Sometime, just as a study of American photo journalism in print media today, go to the web site of the Dallas Morning News and take a good gander at the pictures they have published recently of anybody having anything at all to do with the Nasher Sculpture Center, and compare them to photos of anybody having anything at all to do with the the Dallas Police & Fire Pension Fund.
Just saying. Of course you know that the sculpture museum and the pension fund are locked in battle over accusations that Museum Tower, the fancy new condo tower built by the fund, is reflecting damaging light rays onto the museum. The museum is a huge favorite of the News and the Dallas mink-stole art crowd. The fund is sometimes a piggy bank for the same folks when they need its money for their own projects, but in social terms it lacks panache. Look it up.
The News sort of pretends on the surface to be covering the dispute evenhandedly, but if you know nothing more of the principals than what you see in Morning News photos, you must come to a startling conclusion: the sculpture museum is run by really cool guys like director Jeremy Strick, pictured standing jaunty and hands-in-pockets next to a Claes Oldenburg joke sculpture looking like Ben Affleck with a butch. The pension fund, on the other hand, appears to be run entirely by ogres.
Look, I feel sorry for some of these dudes, so I'm not going to name the pension fund officials and board members who look the worst in the paper's depictions of them, but let me share a bit of newspaper know-how with you, based on a way-too-long career of it. You can make almost anybody look awful if you get on the floor between their legs and shoot straight up over the belly with a perspective traveling deep into the nasal passages and a sharp focal point directly on individual nose hairs.
For the most part, very few of us are Ben Affleck. There's a reason he's in the movies and we are not. Any of us can be made to look like we were created by Maurice Sendak, especially when they focus on the insides of our noses.
The latest story is that the museum has been forced to drape its roof with some kind of shroud to prevent the pension fund building's reflected glare from spoiling an installation of the works of Kenneth Price. (See correction below.)
A story about it in the News over the weekend included another threat by museum officials to take their sculptures and blow town, moving to some other city if Dallas won't do what they want. The museum wants the pension fund to cover its building with a new skin. The pension fund wants the museum to cover itself with a new roof. And there you have it.
In the same story, reference also was made to the likelihood of litigation. I can't think of a nicer crowd for that to happen to. In fact, isn't this exactly why we have courts and lawsuits? Is court not a far better place to hammer this out than doing it through this process of invidious social pressure via the Morning News? Did the powers-that-be in this town just stop growing up after they left their fraternities and sororities?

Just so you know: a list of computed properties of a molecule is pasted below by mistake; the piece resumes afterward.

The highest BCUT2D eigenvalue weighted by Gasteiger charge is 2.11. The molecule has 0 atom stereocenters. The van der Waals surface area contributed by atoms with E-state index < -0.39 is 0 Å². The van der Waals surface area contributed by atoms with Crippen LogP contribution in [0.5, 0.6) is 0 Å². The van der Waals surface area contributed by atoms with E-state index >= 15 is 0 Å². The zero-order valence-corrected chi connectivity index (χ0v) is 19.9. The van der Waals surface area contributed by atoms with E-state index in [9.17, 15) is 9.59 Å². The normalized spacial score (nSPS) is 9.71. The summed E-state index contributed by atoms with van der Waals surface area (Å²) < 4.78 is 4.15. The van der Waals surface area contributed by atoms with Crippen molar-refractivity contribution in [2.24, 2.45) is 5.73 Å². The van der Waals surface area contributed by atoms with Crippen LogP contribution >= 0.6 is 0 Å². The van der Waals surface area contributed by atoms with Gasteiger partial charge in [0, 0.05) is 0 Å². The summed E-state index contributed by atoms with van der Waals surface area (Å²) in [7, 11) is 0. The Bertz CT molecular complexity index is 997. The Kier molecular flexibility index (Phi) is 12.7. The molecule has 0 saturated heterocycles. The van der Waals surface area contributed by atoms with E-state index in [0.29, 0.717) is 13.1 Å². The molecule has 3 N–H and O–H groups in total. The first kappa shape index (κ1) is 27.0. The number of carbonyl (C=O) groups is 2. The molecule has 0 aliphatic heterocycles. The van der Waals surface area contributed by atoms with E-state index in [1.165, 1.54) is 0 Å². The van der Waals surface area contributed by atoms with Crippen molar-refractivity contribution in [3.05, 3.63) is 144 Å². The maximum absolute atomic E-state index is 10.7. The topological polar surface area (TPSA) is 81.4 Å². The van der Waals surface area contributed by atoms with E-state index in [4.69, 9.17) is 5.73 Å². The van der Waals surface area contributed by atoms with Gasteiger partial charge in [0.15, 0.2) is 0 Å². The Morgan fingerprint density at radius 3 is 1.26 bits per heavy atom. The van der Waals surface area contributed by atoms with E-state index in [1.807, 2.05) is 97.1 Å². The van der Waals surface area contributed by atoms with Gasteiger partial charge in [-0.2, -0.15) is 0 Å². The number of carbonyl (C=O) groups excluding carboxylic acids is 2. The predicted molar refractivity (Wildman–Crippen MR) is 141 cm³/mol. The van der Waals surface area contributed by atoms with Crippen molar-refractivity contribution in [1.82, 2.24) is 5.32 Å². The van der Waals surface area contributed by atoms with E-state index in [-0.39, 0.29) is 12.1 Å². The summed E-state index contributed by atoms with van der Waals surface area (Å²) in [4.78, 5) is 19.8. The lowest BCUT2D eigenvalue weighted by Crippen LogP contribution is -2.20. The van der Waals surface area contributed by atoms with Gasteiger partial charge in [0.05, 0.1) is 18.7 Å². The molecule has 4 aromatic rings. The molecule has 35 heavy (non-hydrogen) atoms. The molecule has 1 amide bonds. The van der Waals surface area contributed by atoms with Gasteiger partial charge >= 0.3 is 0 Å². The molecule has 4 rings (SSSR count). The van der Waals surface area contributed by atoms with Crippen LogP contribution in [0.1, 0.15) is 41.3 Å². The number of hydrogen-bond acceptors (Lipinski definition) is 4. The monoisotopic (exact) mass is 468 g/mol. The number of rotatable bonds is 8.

Take it to court. Punch it out. I'd love to know what the real issues are, not merely in terms of the properties involved but also the question of how this happened. The pension fund always insists its building was fully permitted by the city to look exactly the way it does and to set off as big a glare as it does. Is that really true? Let's get some city officials in the dock and work it out down to the brass tacks.
The Nasher paints itself as a billion dollar gift to the city, now suffering a massive diminution in value because of the pension fund's condo tower. If that is even somewhat true, let's get it into court and force the pension fund to fork over every penny.
But here's the other side of the penny. The News and other proponents of the museum's cause have been quick to suggest that any mink-stole types who know what's good for them will think twice about buying one of the seven-figure condos currently being flogged in the condo tower. There has even been a bit of gloating over what may be slow sales at the tower.
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If the Nasher has been hyping its case, using the News as a bludgeon for a little tortious interference with the condo sales, then the pension fund has a fiduciary duty to its subscribers to sue the socks off the Nasher. Even if the fund sells the tower sometime soon, it should still pursue compensation for whatever kind of a haircut it believes the Nasher has inflicted on it. Judging by the photos, it might be a butch.
Can we just get take this thing to court and get the whole mess out of the realm of SMU pledge night? Give Larry Friedman a chunk of it. Get Reed Prospere in there somewhere. How about Tom Mills? Somehow Royce West needs to make an appearance. Let's suit up the gladiators and put some splatter on the walls.
Last thing: what should you do if you ever do find yourself on the short end of the stick with the Morning News photo staff? This is why you see those people in the paper with their shirts pulled up over their heads. As bad as that may look, it's better than what the News will do to you. And by the way: if you think they may be shooting video with sound, repeat the F-word as fast as you can without stopping.
Correction: An earlier version of this story incorrectly asserted that the Nasher had previously only accused the tower of affecting its outdoors space, and that this latest accusation marked an "escalation." In fact, the first story about the dispute in The Dallas Morning News last March included charges by the Nasher that its indoor galleries were seriously impaired by reflected light from Museum Tower.